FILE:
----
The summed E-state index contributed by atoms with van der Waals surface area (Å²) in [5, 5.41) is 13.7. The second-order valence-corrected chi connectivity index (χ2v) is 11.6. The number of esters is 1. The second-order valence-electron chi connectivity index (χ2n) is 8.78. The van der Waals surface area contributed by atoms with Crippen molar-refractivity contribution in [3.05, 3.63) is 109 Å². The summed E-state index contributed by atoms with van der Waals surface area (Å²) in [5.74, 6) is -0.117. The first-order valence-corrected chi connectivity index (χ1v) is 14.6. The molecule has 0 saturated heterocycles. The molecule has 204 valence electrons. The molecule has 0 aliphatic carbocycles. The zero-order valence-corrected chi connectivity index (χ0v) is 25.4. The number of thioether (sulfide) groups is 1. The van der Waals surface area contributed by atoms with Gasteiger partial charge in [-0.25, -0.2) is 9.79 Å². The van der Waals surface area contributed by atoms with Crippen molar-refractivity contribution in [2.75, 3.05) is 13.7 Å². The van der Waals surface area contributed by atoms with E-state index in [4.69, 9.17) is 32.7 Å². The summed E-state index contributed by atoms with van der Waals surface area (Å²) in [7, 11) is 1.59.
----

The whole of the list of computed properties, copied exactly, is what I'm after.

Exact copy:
The summed E-state index contributed by atoms with van der Waals surface area (Å²) in [5, 5.41) is 13.7. The second-order valence-corrected chi connectivity index (χ2v) is 11.6. The number of esters is 1. The second-order valence-electron chi connectivity index (χ2n) is 8.78. The van der Waals surface area contributed by atoms with Crippen molar-refractivity contribution in [3.05, 3.63) is 109 Å². The summed E-state index contributed by atoms with van der Waals surface area (Å²) in [5.74, 6) is -0.117. The first-order valence-corrected chi connectivity index (χ1v) is 14.6. The molecule has 0 saturated heterocycles. The molecule has 204 valence electrons. The molecule has 0 aliphatic carbocycles. The zero-order valence-corrected chi connectivity index (χ0v) is 25.4. The number of thioether (sulfide) groups is 1. The van der Waals surface area contributed by atoms with Gasteiger partial charge in [-0.25, -0.2) is 9.79 Å². The van der Waals surface area contributed by atoms with Crippen molar-refractivity contribution in [2.75, 3.05) is 13.7 Å². The van der Waals surface area contributed by atoms with E-state index in [4.69, 9.17) is 32.7 Å². The summed E-state index contributed by atoms with van der Waals surface area (Å²) in [7, 11) is 1.59.